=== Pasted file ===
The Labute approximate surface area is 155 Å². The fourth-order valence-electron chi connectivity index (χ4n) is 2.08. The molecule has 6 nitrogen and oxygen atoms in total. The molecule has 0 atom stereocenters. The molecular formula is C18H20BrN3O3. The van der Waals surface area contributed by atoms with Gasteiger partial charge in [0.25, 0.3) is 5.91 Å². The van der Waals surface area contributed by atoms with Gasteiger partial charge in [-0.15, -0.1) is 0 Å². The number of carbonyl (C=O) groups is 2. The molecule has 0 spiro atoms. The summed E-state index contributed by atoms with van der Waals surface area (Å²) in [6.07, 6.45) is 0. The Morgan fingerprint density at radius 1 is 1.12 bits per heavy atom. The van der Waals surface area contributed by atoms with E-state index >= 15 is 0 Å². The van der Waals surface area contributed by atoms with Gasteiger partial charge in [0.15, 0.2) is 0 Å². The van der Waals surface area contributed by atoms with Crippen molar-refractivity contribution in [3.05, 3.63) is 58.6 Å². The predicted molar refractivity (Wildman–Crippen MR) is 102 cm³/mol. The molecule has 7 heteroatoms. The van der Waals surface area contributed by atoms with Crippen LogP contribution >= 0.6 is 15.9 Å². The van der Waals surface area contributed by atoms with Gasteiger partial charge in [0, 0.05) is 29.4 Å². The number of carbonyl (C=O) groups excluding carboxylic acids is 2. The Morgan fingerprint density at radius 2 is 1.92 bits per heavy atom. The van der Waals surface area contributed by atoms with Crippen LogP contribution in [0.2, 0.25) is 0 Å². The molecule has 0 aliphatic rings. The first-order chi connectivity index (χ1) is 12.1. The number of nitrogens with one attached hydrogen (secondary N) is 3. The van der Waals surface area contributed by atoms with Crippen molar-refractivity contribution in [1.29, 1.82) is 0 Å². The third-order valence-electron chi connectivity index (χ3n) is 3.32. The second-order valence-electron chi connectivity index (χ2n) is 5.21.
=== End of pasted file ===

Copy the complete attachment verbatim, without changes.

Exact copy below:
The Labute approximate surface area is 155 Å². The fourth-order valence-electron chi connectivity index (χ4n) is 2.08. The molecule has 6 nitrogen and oxygen atoms in total. The molecule has 0 atom stereocenters. The molecular formula is C18H20BrN3O3. The van der Waals surface area contributed by atoms with Gasteiger partial charge in [0.25, 0.3) is 5.91 Å². The van der Waals surface area contributed by atoms with Gasteiger partial charge in [-0.15, -0.1) is 0 Å². The number of carbonyl (C=O) groups is 2. The molecule has 0 spiro atoms. The summed E-state index contributed by atoms with van der Waals surface area (Å²) in [6.07, 6.45) is 0. The Morgan fingerprint density at radius 1 is 1.12 bits per heavy atom. The van der Waals surface area contributed by atoms with E-state index >= 15 is 0 Å². The van der Waals surface area contributed by atoms with Gasteiger partial charge in [0.15, 0.2) is 0 Å². The van der Waals surface area contributed by atoms with Crippen molar-refractivity contribution in [3.05, 3.63) is 58.6 Å². The predicted molar refractivity (Wildman–Crippen MR) is 102 cm³/mol. The molecule has 7 heteroatoms. The van der Waals surface area contributed by atoms with Crippen LogP contribution >= 0.6 is 15.9 Å². The van der Waals surface area contributed by atoms with Gasteiger partial charge in [0, 0.05) is 29.4 Å². The number of carbonyl (C=O) groups excluding carboxylic acids is 2. The Morgan fingerprint density at radius 2 is 1.92 bits per heavy atom. The van der Waals surface area contributed by atoms with Crippen LogP contribution in [0.2, 0.25) is 0 Å². The molecule has 0 aliphatic rings. The first-order chi connectivity index (χ1) is 12.1. The number of nitrogens with one attached hydrogen (secondary N) is 3. The van der Waals surface area contributed by atoms with Crippen molar-refractivity contribution in [1.29, 1.82) is 0 Å². The third-order valence-electron chi connectivity index (χ3n) is 3.32. The second-order valence-electron chi connectivity index (χ2n) is 5.21.